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MARITIME STANDOFF ENDS AS COAST GUARD LEAVES

After a daylong standoff, the Coast Guard backed away from trying to board the boat of a defiant fisherman who claimed the routine safety inspection would be a violation of his constitutional rights.

"I just want to be left alone and have them stay out of my face," Jim Blaes told reporters in a cellular telephone call Monday.Vowing there wouldn't be "another Ruby Ridge," Blaes said he had 1,000 gallons of fuel and was prepared to stay at sea for at least four days. He remained adrift Tuesday.

The Coast Guard decided Monday to not take action against Blaes and to turn the case over to the Justice Department.

"Our latest tactic is that we are going to leave him alone and let the Justice Department handle it," Coast Guard Chief Warrant Officer Jerry Snyder said. "The boats are breaking off right now."

The face-off began Sunday afternoon, in clear sight of beachgoers crowding the Santa Cruz boardwalk, a tourist attraction with amusement park rides and souvenir shops.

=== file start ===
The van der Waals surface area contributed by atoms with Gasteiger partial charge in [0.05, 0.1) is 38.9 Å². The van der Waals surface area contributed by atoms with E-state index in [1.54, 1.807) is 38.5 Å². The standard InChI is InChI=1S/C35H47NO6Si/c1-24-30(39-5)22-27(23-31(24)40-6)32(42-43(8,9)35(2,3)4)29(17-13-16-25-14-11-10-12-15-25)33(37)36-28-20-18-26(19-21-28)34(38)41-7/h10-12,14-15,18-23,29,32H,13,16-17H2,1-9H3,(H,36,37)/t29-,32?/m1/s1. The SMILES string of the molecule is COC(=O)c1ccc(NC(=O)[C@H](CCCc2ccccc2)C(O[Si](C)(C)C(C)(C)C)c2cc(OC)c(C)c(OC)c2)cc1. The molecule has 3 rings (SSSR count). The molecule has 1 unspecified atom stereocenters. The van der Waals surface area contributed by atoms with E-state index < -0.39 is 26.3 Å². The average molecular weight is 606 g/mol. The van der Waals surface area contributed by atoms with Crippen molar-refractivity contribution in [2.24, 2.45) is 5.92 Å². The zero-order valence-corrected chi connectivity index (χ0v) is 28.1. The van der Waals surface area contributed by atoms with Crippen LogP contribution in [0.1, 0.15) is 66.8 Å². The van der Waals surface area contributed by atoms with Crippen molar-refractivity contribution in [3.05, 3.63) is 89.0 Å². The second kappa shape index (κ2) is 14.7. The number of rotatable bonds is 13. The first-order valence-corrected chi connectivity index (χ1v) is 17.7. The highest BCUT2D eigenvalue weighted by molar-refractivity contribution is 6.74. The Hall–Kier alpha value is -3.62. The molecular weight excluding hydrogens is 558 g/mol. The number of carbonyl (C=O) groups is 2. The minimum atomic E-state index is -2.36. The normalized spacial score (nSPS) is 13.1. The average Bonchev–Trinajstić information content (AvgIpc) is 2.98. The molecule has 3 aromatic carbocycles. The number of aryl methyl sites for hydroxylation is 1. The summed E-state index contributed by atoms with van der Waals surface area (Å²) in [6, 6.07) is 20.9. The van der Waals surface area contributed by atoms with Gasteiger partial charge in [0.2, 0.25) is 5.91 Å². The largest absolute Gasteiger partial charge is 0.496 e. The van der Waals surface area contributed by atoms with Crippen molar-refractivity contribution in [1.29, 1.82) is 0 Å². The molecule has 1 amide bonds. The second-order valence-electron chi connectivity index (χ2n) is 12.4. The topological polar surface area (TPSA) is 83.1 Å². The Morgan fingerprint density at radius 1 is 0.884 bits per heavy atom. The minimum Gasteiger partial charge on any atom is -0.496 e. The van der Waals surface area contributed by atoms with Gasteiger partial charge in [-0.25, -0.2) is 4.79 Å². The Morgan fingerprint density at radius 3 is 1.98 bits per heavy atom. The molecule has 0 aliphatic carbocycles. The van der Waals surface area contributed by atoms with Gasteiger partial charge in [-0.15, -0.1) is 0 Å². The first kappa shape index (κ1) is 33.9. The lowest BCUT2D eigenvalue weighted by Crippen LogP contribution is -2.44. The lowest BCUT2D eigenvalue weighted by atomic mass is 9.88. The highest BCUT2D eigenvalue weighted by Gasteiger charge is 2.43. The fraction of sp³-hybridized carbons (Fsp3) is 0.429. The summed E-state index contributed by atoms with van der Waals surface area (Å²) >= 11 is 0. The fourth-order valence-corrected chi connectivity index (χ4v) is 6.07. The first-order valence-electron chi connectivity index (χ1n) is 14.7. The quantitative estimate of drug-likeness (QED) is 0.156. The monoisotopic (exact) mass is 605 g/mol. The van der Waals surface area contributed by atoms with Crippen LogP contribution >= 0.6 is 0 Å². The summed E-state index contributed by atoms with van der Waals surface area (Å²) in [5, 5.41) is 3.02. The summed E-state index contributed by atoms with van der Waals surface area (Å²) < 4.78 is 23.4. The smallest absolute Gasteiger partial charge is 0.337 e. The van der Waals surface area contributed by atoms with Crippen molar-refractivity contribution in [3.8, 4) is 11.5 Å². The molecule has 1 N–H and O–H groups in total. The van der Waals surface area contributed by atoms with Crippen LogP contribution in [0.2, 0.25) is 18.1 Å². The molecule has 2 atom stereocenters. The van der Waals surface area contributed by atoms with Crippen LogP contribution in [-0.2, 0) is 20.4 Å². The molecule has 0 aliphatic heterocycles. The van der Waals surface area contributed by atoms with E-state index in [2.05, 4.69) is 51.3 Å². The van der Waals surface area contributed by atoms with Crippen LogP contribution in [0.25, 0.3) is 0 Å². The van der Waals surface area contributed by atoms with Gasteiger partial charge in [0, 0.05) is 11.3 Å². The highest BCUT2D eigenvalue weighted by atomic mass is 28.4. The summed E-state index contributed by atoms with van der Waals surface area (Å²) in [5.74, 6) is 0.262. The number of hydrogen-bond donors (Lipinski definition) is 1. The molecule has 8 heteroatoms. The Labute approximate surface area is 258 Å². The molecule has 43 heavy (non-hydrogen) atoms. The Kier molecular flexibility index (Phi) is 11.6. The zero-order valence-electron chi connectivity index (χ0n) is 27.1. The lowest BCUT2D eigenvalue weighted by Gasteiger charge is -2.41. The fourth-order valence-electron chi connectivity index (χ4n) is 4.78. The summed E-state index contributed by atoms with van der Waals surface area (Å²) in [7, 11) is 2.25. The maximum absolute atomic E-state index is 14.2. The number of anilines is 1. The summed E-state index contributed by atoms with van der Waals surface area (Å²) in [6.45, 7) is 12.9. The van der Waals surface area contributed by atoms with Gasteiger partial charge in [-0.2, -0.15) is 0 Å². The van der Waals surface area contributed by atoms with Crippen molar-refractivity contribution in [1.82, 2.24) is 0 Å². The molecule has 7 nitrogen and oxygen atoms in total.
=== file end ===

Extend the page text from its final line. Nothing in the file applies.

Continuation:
Blaes refused to allow Coast Guard officers aboard his 36-foot boat for the inspection, saying he viewed his boat the same way he felt about his home ashore and insisting the Coast Guard needed a warrant.

"Just because I make my living at sea doesn't mean I give up my constitutional rights," Blaes said. "I have never been in trouble. I'm not holding anybody hostage or anything."

Blaes said he had a handgun aboard but said it was for protection from sharks. He said he was "absolutely" not a member of a militant group.

Ruby Ridge refers to the 1992 FBI siege of the isolated Idaho home of white separatist Randy Weaver. His wife and 14-year-old son were shot and killed as the government attempted to force Weaver to surrender.